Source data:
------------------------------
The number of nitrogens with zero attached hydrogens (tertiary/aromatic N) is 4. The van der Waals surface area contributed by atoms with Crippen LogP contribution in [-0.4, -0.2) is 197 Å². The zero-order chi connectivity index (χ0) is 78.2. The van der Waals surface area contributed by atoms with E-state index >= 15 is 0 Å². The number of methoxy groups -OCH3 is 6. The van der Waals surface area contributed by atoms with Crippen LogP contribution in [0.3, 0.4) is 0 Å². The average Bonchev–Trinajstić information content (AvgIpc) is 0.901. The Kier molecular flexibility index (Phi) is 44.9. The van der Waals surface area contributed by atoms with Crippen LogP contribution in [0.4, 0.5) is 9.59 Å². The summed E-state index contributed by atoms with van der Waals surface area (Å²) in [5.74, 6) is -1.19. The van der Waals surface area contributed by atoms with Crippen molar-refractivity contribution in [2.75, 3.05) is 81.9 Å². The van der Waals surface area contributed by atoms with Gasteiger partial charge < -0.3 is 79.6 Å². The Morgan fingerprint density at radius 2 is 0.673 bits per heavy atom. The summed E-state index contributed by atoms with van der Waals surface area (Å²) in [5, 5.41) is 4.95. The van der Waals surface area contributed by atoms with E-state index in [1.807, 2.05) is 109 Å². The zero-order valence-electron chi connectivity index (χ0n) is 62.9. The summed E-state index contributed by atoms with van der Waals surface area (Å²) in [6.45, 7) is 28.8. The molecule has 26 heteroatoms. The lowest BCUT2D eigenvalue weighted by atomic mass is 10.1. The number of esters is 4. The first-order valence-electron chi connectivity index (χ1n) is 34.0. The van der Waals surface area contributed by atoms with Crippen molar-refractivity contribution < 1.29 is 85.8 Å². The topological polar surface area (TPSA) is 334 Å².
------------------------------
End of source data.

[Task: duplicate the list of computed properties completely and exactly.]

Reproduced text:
The number of nitrogens with zero attached hydrogens (tertiary/aromatic N) is 4. The van der Waals surface area contributed by atoms with Crippen LogP contribution in [-0.4, -0.2) is 197 Å². The zero-order chi connectivity index (χ0) is 78.2. The van der Waals surface area contributed by atoms with E-state index >= 15 is 0 Å². The number of methoxy groups -OCH3 is 6. The van der Waals surface area contributed by atoms with Crippen LogP contribution in [0.3, 0.4) is 0 Å². The average Bonchev–Trinajstić information content (AvgIpc) is 0.901. The Kier molecular flexibility index (Phi) is 44.9. The van der Waals surface area contributed by atoms with Crippen LogP contribution in [0.4, 0.5) is 9.59 Å². The summed E-state index contributed by atoms with van der Waals surface area (Å²) in [5.74, 6) is -1.19. The van der Waals surface area contributed by atoms with Crippen molar-refractivity contribution in [2.75, 3.05) is 81.9 Å². The van der Waals surface area contributed by atoms with Gasteiger partial charge < -0.3 is 79.6 Å². The Morgan fingerprint density at radius 2 is 0.673 bits per heavy atom. The summed E-state index contributed by atoms with van der Waals surface area (Å²) in [5, 5.41) is 4.95. The van der Waals surface area contributed by atoms with E-state index in [1.807, 2.05) is 109 Å². The zero-order valence-electron chi connectivity index (χ0n) is 62.9. The summed E-state index contributed by atoms with van der Waals surface area (Å²) in [6.45, 7) is 28.8. The molecule has 26 heteroatoms. The lowest BCUT2D eigenvalue weighted by atomic mass is 10.1. The number of esters is 4. The first-order valence-electron chi connectivity index (χ1n) is 34.0. The van der Waals surface area contributed by atoms with Crippen molar-refractivity contribution < 1.29 is 85.8 Å². The topological polar surface area (TPSA) is 334 Å².